A comparison of the malnutrition screening tools, MUST, MNA and bioelectrical impedance assessment in frail older hospital patients

Adrian Slee, Deborah Birch, David Stokoe
Clinical Nutrition: Official Journal of the European Society of Parenteral and Enteral Nutrition 2015, 34 (2): 296-301

BACKGROUND & AIMS: This cohort study aimed to investigate and compare the ability to predict malnutrition in a group of frail older hospital patients in the United Kingdom using the nutritional risk screening tools, MUST (malnutrition universal screening tool), MNA-SF(®) (mini nutritional assessment-short form) and bioelectrical impedance assessment (BIA) of body composition.

METHODS: MUST and MNA-SF was performed on 78 patients (49 males and 29 females, age: 82 y ± 7.9, body mass index (BMI): 25.5 kg/m(2) ± 5.4), categorised by nutritional risk, and statistical comparison and test reliability performed. BIA was performed in 66 patients and fat free mass (FFM), fat mass (FM) and body cell mass (BCM) and index values (kg/m(2)) calculated and compared against reference values.

RESULTS: MUST scored 77% patients 'low risk', 9% 'medium risk' and 14% 'high risk', compared to MNA-SF categorisation: 9%, 46% and 45%, respectively (P < 0.000001). Reliability assessment found poor reliability between the screening tools (coefficient, r = 0.4). Significant positive correlations were found between most variables (P < 0.05-<0.001); although females exhibited greater variation. FFM index analysis found 40% of males low/depleted, 21% borderline/at risk with 96% categorised by MNA-SF as either malnourished or at risk (MUST-35%). 29% males had low FM index and all appropriately classified by MNA-SF. 30% females had low FFM index or borderline, MNA-SF screening appropriately categorised 86% (compared to MUST-29%).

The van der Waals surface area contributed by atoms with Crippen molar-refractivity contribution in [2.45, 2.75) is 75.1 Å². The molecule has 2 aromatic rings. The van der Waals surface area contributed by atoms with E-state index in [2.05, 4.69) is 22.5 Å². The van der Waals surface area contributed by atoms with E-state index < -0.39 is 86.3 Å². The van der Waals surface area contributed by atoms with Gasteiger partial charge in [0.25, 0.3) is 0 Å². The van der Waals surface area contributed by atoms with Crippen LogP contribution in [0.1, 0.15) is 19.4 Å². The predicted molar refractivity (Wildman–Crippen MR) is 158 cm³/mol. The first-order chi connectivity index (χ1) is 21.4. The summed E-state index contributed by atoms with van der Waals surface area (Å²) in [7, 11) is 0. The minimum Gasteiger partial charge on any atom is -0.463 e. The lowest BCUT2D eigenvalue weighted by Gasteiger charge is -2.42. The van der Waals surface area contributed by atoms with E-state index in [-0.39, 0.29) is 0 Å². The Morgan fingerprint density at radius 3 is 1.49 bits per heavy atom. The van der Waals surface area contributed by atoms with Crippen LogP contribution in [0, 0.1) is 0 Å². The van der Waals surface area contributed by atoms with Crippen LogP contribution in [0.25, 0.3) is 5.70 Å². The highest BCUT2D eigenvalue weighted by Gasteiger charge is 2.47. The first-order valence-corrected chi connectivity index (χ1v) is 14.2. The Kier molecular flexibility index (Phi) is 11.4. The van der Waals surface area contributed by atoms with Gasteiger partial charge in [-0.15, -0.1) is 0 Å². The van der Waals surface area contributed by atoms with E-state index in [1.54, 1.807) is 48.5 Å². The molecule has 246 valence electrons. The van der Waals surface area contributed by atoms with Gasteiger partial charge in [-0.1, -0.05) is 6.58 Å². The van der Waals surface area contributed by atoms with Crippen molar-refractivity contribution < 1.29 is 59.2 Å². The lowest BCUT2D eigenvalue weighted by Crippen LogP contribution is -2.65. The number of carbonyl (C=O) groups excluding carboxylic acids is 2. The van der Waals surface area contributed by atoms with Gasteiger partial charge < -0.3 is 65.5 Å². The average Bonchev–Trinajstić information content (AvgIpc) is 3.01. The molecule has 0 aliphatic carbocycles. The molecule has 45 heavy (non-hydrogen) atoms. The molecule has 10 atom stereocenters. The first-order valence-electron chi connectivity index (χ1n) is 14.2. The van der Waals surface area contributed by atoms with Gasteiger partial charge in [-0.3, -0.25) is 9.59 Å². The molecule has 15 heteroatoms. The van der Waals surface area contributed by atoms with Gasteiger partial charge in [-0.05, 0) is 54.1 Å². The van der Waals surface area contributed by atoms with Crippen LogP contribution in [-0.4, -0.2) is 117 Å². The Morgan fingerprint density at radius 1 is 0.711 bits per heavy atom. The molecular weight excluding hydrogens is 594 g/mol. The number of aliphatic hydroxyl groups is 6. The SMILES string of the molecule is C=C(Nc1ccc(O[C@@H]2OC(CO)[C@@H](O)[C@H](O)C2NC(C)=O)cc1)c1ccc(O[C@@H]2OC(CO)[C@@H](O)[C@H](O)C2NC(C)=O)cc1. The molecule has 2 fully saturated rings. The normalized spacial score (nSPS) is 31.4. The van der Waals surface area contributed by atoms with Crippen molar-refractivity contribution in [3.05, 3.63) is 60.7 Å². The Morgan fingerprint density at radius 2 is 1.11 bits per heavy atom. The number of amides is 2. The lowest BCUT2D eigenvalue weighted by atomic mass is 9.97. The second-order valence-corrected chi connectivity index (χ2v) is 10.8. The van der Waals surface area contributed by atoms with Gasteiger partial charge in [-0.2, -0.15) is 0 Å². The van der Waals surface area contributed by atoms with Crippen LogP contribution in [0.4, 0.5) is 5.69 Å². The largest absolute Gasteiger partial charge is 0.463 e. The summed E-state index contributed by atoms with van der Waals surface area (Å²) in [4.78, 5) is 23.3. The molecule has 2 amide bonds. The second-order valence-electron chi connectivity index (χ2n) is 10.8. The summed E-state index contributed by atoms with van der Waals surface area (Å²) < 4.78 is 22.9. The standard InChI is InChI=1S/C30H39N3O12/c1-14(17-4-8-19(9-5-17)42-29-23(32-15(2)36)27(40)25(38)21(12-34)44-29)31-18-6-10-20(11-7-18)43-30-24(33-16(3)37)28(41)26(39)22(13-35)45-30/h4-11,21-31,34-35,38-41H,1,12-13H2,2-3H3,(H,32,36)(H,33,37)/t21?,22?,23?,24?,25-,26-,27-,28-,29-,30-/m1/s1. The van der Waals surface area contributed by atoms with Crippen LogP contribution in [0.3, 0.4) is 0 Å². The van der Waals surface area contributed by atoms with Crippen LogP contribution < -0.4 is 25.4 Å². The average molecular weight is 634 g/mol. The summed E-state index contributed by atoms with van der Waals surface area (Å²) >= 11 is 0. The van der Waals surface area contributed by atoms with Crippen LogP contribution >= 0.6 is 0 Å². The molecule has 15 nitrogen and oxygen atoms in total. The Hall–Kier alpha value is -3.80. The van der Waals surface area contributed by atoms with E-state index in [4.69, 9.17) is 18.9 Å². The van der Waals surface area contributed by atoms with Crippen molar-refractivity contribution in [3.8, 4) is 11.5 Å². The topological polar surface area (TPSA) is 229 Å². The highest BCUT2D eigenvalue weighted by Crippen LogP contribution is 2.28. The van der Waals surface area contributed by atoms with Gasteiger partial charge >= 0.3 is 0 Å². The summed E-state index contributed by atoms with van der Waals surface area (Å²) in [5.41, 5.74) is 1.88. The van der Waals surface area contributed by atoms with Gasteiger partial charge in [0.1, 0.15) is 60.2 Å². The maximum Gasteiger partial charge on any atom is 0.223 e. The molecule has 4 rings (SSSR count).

CONCLUSIONS: This preliminary data may have significant clinical implications and highlights the potential ability of the MNA-SF and BIA to accurately assess malnutrition risk over MUST in frail older hospital patients.

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